“…In truth, though, the quality of the studies doesn’t matter much here. Instead, you seem to disagree with the fundamental paradigm of studies which expose people with EHS to real and sham EMF under double-blind conditions in order to assess subjective symptoms or most physiological effects. This is because you believe that ‘Conditions of the experiment and the ambiance of the place are certain causes of stress that affects responses and reactions of study subjects’.”
It is very puzzling and seriously disturbing that EHS experts say “…the quality of the studies doesn’t matter much here…”. No further comment necessary.
My opinion that the conditions of experiment have impact on the reliability of obtained results is correct. The nocebo effect mentioned by Dr. Oftedal supports my opinion.
If our minds can play “tricks” on us, as Dr. Oftedal says in her nocebo comment, then it is as well possible that minds also may play “tricks” on persons under experimental duress.
Mental stress among the EHS volunteers participating in scientific experiment could play a “trick” on their minds and cause confusion. Hence, I argue the answers provided by EHS persons are not objective. In consequence, the scientific evaluation of such subjective data leads nowhere.
This way the nocebo-like effect can, in my opinion impact on scientific objectivity of EHS studies.
It seems that Dr. Oftedal and colleagues like to have it both ways. Their attitude is biased. They use nocebo to support the notion that there is no causal link between EMF and EHS but, the same scientists, do not accept that the same nocebo-like effect, playing with our minds, makes such EHS studies very unreliable, to say the least.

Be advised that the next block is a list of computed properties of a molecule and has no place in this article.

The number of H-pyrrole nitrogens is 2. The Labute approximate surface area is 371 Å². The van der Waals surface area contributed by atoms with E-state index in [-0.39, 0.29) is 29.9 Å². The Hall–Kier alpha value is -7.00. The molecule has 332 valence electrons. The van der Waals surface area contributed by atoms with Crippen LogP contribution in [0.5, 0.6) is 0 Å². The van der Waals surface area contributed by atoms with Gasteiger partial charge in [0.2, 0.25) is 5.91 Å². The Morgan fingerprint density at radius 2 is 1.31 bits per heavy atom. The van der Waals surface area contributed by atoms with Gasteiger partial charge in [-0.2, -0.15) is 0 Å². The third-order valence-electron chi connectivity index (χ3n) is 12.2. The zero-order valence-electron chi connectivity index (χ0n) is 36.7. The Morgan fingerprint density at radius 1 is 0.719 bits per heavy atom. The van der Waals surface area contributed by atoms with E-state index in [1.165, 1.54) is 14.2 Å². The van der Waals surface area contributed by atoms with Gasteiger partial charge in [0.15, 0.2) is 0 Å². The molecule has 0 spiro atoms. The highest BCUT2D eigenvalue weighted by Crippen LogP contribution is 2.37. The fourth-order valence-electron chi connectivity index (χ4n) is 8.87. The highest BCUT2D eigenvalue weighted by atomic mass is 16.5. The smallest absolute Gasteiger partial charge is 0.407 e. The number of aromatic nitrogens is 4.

We need objective data to determine causality between EMF and EHS. Such objective data can be provided by molecular level analyses of samples taken from EMF exposed persons (healthy or EHS). Unfortunately, there is no interest in funding such studies. Rather, there is a strong opposition to any molecular level studies in human volunteers, whether healthy or self-diagnosed EHS.
On several occasions in my science blog and in this science column, I have mentioned that we do not know whether cell phone radiation really affects human physiology. The reason is that only three studies on humans providing objective data were performed. This is a significant gap in the knowledge. Without this missing scientific evidence it is not possible to decide whether our current safety standards are sufficient to protect all users.
However, nobody wants officially admit that only three human studies were done and this is insufficient for setting safety guidelines. If it would be publicly admitted that we do not know whether human body reacts to cell phone radiation and, if it reacts, in which way, then the belief in the correctness of the current safety standards will fall like “house of cards”.
Read more from Dariusz Leszczynski in his science blog “BRHP - Between a Rock and a Hard Place” at http://betweenrockandhardplace.wordpress.com Dariusz is a Research Professor at the Radiation and Nuclear Safety Authority in Finland.
Follow Dariusz on twitter: @blogBRHP
Disclaimer: the opinions presented in this column are author’s own and should NOT be considered as the official opinions of the STUK - Radiation and Nuclear Safety Authority in Finland.